This past spring, 25 integration practitioners from the cities across Germany traveled across the US to see how American cities tackle the challenges and opportunities of refugee and immigrant integration.
After ending mandatory military service, Germany is struggling to fill its military ranks. The pressure to rethink recruitment strategies has led to some surprising policy proposals and raises broader question of whether Germany might consider recruiting non-citizens generally for military service.
The Welcoming Communities Transatlantic Exchange is a unique opportunity for leaders in Germany and the U.S. to share promising approaches to welcoming and integrating immigrants and refugees into their communities. Applications for the 2017 cohort are due by December 1, 2016 (Midnight, U.S. Eastern Time).
From September 23 to October 1, sixteen American integration professionals and public officials will travel to Germany for a nine-day, five-city visit, to learn about Germany's approach to refugee integration. The visit is part of the Welcoming Communities Transatlantic Exchange (WCTE), a reciprocal exchange program bringing together integration practitioners from Germany and the United States to share ideas and best practices on welcoming and integrating refugees into their respective communities.
"The “refugee crisis” is, in fact, a crisis of European politics. It reflects growing narrow-mindedness, fear of the future and national parochialism in Europe." Hbs Co-President Ralf Fücks on the future of Europe and on ways to successfully shape a European refugee policy.
Over five million Iranians are in exile – about 120,000 of which live in Germany. They are influencing political and cultural debates in Iran on a daily basis. The aim of this publication is to promote a process of reflection within the diaspora and provide an input concerning the role and potential of the diaspora community in the US and Germany as well.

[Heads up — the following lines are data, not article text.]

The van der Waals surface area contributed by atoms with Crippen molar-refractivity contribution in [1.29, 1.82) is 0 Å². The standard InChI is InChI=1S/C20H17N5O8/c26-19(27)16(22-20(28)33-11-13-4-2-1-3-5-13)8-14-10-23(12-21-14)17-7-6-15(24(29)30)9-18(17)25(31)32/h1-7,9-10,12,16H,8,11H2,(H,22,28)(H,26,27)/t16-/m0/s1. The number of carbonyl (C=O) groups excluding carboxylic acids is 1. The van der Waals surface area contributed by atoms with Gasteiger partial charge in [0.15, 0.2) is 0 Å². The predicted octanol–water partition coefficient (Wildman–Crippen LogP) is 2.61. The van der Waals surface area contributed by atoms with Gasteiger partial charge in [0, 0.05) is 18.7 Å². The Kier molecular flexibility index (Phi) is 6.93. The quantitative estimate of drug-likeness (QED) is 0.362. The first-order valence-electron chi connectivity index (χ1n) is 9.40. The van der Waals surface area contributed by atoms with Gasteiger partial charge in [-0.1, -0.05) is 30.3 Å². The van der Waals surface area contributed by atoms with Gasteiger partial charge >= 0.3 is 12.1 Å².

Hbs North America has selected three transatlantic expert advisors to join a commission developing new, progressive integration policies for Germany. Leen Al Zaibak, Amy Casipullai and Audrey Singer will work alongside German commission members to provide insights into US and Canadian experience in immigration, refugee, and integration policy.
After a recent visit to Washington, Sergey Lagodinsky, head of the EU/North America Department at the Heinrich Boell Foundation in Berlin, reflects on Americans’ understanding of the European refugee crisis and the failure to anticipate long-term repercussions for US foreign policy interests.
With thousands of refugees coming to Germany every week, local administrations are overstrained with the provision of basic needs. In many cities, civil society groups have stepped in to the fill the gaps.
In a speech in November 2014, President Obama announced the increased deportation of illegal immigrants with a criminal record because they threatened the security of Americans. He emphasized that this only concerned felons, not families - but felons have families, too, counters the organization Families for Freedom.
A few weeks ago, Germany erupted in outrage over reports of sexual harassment and attacks on women during the New Year’s festivities in Cologne and other German cities. But new legislation in the German Bundestag highlights just how short-lived the commitment to women’s rights and so-called “German values” really is.
Integration practitioners to share best practices and develop concrete efforts to establish welcoming infrastructures in local U.S. and German communities: hbs North America, in partnership with Welcoming America and Cultural Vistas, is pleased to announce the Welcoming Communities Transatlantic Exchange!